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HMRC internal manual

National Insurance Manual

Class 1 NICs : Earnings of employees and office holders : Payments made on termination of employment : Payments in lieu of notice (PILONs) : Expectation, custom and ‘’automatic’’ payments

Written contracts

Where there is a written contract there is usually no difficulty in determining whatthe terms of the contract of employment are. They are those terms which are set out in thecontract documents.

It is also worth remembering that the Employment Rights Act 1996 requires the employer toprovide the employee with written particulars of the terms of their employment. Thesewritten particulars can be used as evidence of the terms of the employment.

Expectation or custom

However, even if there is no contractual entitlement to a payment there may be aliability for NICs if it is customary to make such a payment. This can be the case inrespect of PILONs where there is no written provision for such a payment to be made butthe employer always makes such a payment instead of giving the necessary notice. This canbe described as a ‘custom’ or ‘expectation’ but it does not mean thatthe payment is in any way contractual. The payment is one made‘’automatically’’ without any consideration of individualemployees’ circumstances.

You should not be misled by the terminology but should rather look to determine the natureof the payment. As long as it is a consistent pattern in the workplace that a PILON willalways be made in place of the due period of notice, and the process is automatic, thenthe payment will effectively form part of the employment relationship which underlies theservices which the employee provides. It will therefore be earnings for the purposes ofNICs (see NIM02010 for information regarding the meaning of“earnings”). This may be the case even if the individual employee claims to beunaware of the condition. The important point to establish is not whether an individualknows about the practice but whether it is an expected part of the employment relationshipwhere the individual works.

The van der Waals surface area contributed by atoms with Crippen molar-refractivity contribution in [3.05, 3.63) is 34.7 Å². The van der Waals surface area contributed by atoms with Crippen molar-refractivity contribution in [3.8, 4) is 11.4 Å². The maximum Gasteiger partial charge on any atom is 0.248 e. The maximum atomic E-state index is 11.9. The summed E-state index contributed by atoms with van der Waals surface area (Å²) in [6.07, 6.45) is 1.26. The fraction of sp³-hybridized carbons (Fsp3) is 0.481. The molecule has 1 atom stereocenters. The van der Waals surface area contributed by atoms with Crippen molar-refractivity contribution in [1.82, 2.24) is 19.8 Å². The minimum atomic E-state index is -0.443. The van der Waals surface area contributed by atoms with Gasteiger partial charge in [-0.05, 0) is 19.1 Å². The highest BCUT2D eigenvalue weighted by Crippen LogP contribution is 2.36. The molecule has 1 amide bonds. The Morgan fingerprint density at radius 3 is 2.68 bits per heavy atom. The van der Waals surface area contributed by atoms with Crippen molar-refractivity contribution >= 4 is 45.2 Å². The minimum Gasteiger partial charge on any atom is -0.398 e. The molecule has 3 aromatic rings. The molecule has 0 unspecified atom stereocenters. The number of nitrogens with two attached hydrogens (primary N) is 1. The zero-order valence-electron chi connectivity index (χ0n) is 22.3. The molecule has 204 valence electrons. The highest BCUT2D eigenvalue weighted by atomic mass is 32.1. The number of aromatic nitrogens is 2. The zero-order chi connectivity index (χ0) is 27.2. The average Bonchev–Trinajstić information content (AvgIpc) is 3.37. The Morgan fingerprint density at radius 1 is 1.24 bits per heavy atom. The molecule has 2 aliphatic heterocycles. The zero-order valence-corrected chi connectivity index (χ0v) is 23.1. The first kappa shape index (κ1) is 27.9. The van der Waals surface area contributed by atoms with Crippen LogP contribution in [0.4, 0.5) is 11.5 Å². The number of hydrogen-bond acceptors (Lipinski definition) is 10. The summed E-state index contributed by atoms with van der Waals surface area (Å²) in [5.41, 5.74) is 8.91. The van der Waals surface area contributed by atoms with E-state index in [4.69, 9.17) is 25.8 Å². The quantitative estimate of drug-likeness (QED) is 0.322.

Remember also that an expectation or custom can be industry-wide or confined to a smallgroup within a business.

Another important point to bear in mind is that the length of time the custom orexpectation has been in place is not a crucial factor. It is more important to determinewhether the condition is an expected part of the employment. It is therefore possible foran expectation or custom to be established very quickly where it is clear to employeesthat an employer intends to follow a particular line.

Procedures in place to determine PILON

You should not normally contend that an expectation or custom exists if the employerhas in place a procedure for assessing what payment is to be made to employees who do notreceive full notice. If there is a genuine critical assessment of individualemployees’ circumstances so that PILONs are not made automatically, no custom willhave been established. Such an assessment could involve, for example, deciding whether anemployee is likely to find another job within the notice period or taking into accountwhat benefits would have been received. In these circumstances the individual could not becertain that a particular payment would be made in lieu of notice and therefore there isno ‘’expectation’’ or ‘’custom’’ and the PILON isnot ‘’earnings’’ for NICs purposes. It is more likely to representcompensation or damages and there will be no liability for NICs.

If, however, employees are invariably given a gross PILON as the result of the procedurebeing applied then the question arises whether a genuine critical assessment is beingmade.